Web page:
Derivative Financial Instruments
|12 Months Ended
Dec. 31, 2017
|Derivative Instruments And Hedging Activities Disclosure [Abstract]
|Derivative Financial Instruments
8. Derivative Financial Instruments
Our market risk exposure relates primarily to commodity prices and, from time to time, we use various derivative instruments to manage our exposure to this commodity price risk from sales of our oil and natural gas. All of the derivative counterparties are also lenders or affiliates of lenders participating in our revolving bank credit facility. We are exposed to credit loss in the event of nonperformance by the derivative counterparties; however, we currently anticipate that each of our derivative counterparties will be able to fulfill their contractual obligations. Additional collateral is not required by us due to the derivative counterparties’ collateral rights as lenders, and we do not require collateral from our derivative counterparties.
Each derivative contract is recorded on the balance sheet as an asset or liability at fair value as of the respective period. We have elected not to designate our commodity derivative contracts as hedging instruments; therefore, all changes in the fair value of derivative contracts were recognized currently in earnings during the periods presented. While these contracts are intended to reduce the effects of price volatility, they may have limited incremental income from favorable price movements.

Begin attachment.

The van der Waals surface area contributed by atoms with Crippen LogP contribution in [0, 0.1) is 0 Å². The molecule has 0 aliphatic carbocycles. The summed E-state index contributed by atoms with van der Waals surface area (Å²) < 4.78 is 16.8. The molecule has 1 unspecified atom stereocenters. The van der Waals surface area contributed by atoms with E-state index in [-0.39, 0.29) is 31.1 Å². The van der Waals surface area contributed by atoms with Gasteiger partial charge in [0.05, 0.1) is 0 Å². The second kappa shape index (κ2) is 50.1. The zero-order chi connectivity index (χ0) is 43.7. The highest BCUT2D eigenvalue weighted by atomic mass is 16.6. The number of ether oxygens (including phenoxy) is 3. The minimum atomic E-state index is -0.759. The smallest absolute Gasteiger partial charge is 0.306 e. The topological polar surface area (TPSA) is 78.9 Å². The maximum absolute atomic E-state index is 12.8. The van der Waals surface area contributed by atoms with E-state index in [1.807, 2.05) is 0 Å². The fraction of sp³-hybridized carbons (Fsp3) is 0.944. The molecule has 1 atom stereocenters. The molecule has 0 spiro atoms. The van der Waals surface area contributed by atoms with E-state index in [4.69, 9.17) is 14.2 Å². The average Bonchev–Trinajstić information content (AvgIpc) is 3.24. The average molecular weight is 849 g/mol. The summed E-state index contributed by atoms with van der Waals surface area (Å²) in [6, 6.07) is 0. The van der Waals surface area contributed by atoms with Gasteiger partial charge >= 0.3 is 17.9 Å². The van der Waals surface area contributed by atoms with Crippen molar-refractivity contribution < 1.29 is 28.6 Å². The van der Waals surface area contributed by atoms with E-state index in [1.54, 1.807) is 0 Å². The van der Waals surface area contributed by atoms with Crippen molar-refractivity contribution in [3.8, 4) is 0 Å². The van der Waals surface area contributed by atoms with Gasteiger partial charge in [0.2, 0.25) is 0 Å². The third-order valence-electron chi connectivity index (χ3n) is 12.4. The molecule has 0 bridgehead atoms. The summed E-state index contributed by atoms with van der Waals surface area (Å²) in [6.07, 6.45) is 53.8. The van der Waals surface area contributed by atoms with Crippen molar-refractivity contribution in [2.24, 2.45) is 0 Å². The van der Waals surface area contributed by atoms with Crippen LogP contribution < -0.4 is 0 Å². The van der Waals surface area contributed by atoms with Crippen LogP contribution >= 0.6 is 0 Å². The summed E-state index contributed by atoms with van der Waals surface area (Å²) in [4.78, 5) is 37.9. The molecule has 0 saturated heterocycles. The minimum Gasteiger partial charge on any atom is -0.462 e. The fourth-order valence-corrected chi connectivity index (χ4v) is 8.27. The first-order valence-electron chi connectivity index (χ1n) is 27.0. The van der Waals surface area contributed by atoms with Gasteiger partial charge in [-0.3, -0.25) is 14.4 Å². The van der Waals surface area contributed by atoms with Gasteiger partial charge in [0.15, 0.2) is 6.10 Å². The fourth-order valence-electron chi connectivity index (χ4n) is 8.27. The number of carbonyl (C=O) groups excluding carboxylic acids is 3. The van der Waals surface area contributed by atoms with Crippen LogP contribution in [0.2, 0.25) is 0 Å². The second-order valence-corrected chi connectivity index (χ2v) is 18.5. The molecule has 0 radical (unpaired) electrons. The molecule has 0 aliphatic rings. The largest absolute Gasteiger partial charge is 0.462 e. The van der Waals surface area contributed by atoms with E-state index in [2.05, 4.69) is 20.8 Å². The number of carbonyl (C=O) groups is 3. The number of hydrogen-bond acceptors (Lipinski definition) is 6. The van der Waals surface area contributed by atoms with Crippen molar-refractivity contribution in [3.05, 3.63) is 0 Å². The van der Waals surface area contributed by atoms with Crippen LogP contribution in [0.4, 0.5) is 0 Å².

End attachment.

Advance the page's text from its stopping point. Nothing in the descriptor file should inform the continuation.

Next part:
As of December 31, 2017 and 2016, we did not have any open derivative contracts. During 2017, we entered into crude oil and natural gas derivative contracts for a portion of our anticipated future production. Some of the commodity derivative contracts are known as “three-way collars” consisting of a purchased put option, a sold call option and a purchased call option, each at varying strike prices. The strike prices of the contracts were set so that the contracts were premium neutral (“costless”), which means no net premium was paid to or received from a counterparty. The three-way collar contracts are structured to provide price risk protection if the commodity price falls below the strike price of the put option and provides us the opportunity to benefit if the commodity price rises above the strike price of the purchased call option. In addition, we entered into oil derivative contracts known as “two-way”, “costless” collars, which consist of a purchased put option and a sold call option. These two-way collars provide price risk protection if crude oil prices fall below certain levels, but have the potential to limit incremental income from favorable price movements above certain limits. The oil contracts are based on West Texas Intermediate (“WTI”) crude oil prices as quoted off the NYMEX. The natural gas contracts are based on Henry Hub natural gas prices as quoted off the NYMEX.
Changes in the fair value and settlements of our commodity derivative contracts were as follows (in thousands):
Cash receipts (payments), net, on commodity derivative contract settlements are included within Net cash provided by operating activities on the Consolidated Statements of Cash Flows and were as follows (in thousands):